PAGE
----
Renowned Commercial Real Estate Investor Sees 2021 as Best Buying Opportunity in a Decade
American Ventures' Philip Blumberg to launch investment fund to capitalize on deepest market trough in commercial real estate since 2008
MIAMI, Dec. 08, 2020 (GLOBE NEWSWIRE) -- American Ventures' chief Philip Blumberg today provided commentary on the 2021 U.S. commercial real estate outlook. Mr. Blumberg is forming a $1 billion fund to invest in distressed Class A office properties, his fifth such fund over three decades.
Mr. Blumberg, highly regarded for his market forecasts, has a 30-year track record in raising investment capital, buying distressed commercial real estate and selling ahead of softening demand. In 2006, to much media attention, he foresaw the Great Recession. By 2008, Mr. Blumberg had sold his national real estate portfolio - comprised of Class A office properties in the country's Sunbelt - with most holdings selling at record prices.
Slated for Q1'21, the fund launch aligns with Mr. Blumberg's investment approach - forming funds shortly before or during market troughs. Over the past 30 years, he's presciently formed funds just prior to or amid virtually every major economic downturn.
American Ventures has generated an average annual return of 17.9% over 16 years, net of fees and expenses, to investors. In 2000, Pensions & Investments and The National Council of Real Estate Investment Fiduciaries each ranked American Ventures as their top investment funds. From 1992-2000, Mr. Blumberg's fund posted an average annual return of 22.5%.
"Difficulty typically begets opportunity. That axiom holds today like never before," said Mr. Blumberg. "Come January, government regulators will begin to take a much harder view on underperforming real estate loans. That, in turn, will impair more loans as banks mark to market the real estate underpinning the loans. This spiral will fuel one of the greatest opportunities in a decade to buy office buildings at steep discounts."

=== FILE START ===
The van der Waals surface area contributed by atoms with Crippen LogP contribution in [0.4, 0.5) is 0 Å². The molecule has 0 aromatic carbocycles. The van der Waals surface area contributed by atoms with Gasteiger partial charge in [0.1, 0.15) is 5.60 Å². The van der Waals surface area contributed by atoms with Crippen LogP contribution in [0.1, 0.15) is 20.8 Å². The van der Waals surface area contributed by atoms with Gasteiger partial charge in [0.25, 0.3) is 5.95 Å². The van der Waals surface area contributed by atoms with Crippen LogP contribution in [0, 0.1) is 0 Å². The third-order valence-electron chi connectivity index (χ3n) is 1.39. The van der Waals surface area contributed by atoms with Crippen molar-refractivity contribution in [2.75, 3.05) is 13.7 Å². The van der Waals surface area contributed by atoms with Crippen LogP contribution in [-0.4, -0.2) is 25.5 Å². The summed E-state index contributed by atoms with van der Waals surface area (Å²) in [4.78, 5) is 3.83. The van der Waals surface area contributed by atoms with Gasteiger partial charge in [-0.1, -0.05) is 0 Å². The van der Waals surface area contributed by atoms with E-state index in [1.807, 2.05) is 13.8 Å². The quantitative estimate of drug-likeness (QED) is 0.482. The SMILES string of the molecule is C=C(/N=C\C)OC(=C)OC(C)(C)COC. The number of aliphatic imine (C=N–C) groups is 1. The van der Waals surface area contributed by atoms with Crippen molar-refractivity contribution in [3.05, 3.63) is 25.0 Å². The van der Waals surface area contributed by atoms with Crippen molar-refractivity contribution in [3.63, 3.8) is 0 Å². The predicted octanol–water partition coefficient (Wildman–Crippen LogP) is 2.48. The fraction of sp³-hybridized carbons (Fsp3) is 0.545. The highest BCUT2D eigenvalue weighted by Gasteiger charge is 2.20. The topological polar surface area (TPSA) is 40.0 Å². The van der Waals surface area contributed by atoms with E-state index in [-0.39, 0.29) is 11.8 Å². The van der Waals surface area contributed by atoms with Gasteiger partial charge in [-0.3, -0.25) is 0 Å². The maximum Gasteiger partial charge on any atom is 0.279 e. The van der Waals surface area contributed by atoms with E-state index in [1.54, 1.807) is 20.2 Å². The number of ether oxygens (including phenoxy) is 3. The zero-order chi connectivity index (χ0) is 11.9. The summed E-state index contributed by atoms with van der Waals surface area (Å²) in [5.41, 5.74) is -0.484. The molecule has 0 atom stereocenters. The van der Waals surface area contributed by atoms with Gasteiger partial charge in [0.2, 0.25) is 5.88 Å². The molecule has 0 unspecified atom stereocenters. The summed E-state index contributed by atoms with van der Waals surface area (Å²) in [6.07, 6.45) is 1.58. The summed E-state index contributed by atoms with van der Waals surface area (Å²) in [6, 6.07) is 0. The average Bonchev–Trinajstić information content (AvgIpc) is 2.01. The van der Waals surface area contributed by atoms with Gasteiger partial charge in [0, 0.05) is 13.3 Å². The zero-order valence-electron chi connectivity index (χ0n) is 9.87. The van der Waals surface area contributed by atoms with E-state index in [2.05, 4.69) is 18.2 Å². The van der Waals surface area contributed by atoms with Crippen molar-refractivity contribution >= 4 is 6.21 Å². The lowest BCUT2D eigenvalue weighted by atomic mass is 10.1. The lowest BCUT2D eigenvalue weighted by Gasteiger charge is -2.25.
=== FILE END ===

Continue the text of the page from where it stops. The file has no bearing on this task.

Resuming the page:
Mr. Blumberg shared several insights on the 2021 commercial real estate market:
In anticipation of a distressed loan/foreclosure market in Q1'21, the Fed last month issued a conserve-cash order to banks, prohibiting them from using capital for share buybacks and similar actions.
American Ventures is already seeing a spike in property foreclosures, indicating traditional bank-loan remedies are beginning to supplant loan forbearance.
Office values will continue to drop due to decreasing office-utilization rates as the pandemic hits its peak over the next several months.
A few Class A office properties are starting to sell below replacement cost - a trend expected to accelerate over the coming months, creating a self-fueling cycle of more market pressures on owners.
Mr. Blumberg sees the strongest buying opportunities in the Sunbelt - in part, due to the advantageous state-tax structures.
In Texas and Florida specifically, American Ventures is seeing increasing symptoms of market distress, including a torrent of sublease space hitting the market due to relocating or failing tenants.
The pandemic also has created a "new context" for acquirers in evaluating Class A office buildings - namely, the costs and logistics required to retrofit buildings to meet tenant demand for virus-free, healthy work environments (e.g., air flow, existing HVAC capacity, sanitized common areas, UV lighting).
Mr. Blumberg contends, for example, it'll cost $1.50-$2/square foot to retrofit most commercial properties now on the market in Dallas.
Building height and elevator capacity have also become important factors, since they can drive additional refurbishing costs -- to expand elevator capacity to eliminate queuing issues due to social-distancing requirements.
Vacant suburban malls are best suited to be repurposed as Class B office buildings - because they don't meet the needs of Class A office tenants and offer the most potential to incorporate "flex" space into layouts.
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